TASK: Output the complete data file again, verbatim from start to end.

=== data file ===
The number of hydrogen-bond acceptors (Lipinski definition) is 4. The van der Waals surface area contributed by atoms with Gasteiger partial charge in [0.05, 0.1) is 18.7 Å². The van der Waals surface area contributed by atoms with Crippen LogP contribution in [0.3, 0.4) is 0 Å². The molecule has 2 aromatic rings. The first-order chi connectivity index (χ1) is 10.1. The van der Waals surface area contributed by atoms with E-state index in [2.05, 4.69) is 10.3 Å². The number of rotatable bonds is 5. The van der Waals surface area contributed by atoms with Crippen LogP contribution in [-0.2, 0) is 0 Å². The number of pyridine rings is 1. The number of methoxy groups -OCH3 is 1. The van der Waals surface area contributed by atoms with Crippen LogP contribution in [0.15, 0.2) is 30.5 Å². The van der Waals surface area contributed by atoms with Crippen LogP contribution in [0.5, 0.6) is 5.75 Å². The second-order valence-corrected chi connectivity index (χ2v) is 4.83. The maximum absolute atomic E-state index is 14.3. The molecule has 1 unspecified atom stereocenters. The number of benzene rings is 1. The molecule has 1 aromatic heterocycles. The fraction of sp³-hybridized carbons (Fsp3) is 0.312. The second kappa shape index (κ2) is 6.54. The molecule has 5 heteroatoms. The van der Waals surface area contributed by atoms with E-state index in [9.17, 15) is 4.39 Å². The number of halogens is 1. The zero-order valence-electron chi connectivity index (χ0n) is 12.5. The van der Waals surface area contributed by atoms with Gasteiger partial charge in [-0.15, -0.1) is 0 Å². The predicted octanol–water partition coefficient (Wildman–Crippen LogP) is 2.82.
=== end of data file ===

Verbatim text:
The number of hydrogen-bond acceptors (Lipinski definition) is 4. The van der Waals surface area contributed by atoms with Gasteiger partial charge in [0.05, 0.1) is 18.7 Å². The van der Waals surface area contributed by atoms with Crippen LogP contribution in [0.3, 0.4) is 0 Å². The molecule has 2 aromatic rings. The first-order chi connectivity index (χ1) is 10.1. The van der Waals surface area contributed by atoms with E-state index in [2.05, 4.69) is 10.3 Å². The number of rotatable bonds is 5. The van der Waals surface area contributed by atoms with Crippen LogP contribution in [-0.2, 0) is 0 Å². The number of pyridine rings is 1. The number of methoxy groups -OCH3 is 1. The van der Waals surface area contributed by atoms with Crippen LogP contribution in [0.15, 0.2) is 30.5 Å². The van der Waals surface area contributed by atoms with Crippen LogP contribution in [0.5, 0.6) is 5.75 Å². The second-order valence-corrected chi connectivity index (χ2v) is 4.83. The maximum absolute atomic E-state index is 14.3. The molecule has 1 unspecified atom stereocenters. The number of benzene rings is 1. The molecule has 1 aromatic heterocycles. The fraction of sp³-hybridized carbons (Fsp3) is 0.312. The second kappa shape index (κ2) is 6.54. The molecule has 5 heteroatoms. The van der Waals surface area contributed by atoms with E-state index in [9.17, 15) is 4.39 Å². The number of halogens is 1. The zero-order valence-electron chi connectivity index (χ0n) is 12.5. The van der Waals surface area contributed by atoms with Gasteiger partial charge in [-0.15, -0.1) is 0 Å². The predicted octanol–water partition coefficient (Wildman–Crippen LogP) is 2.82.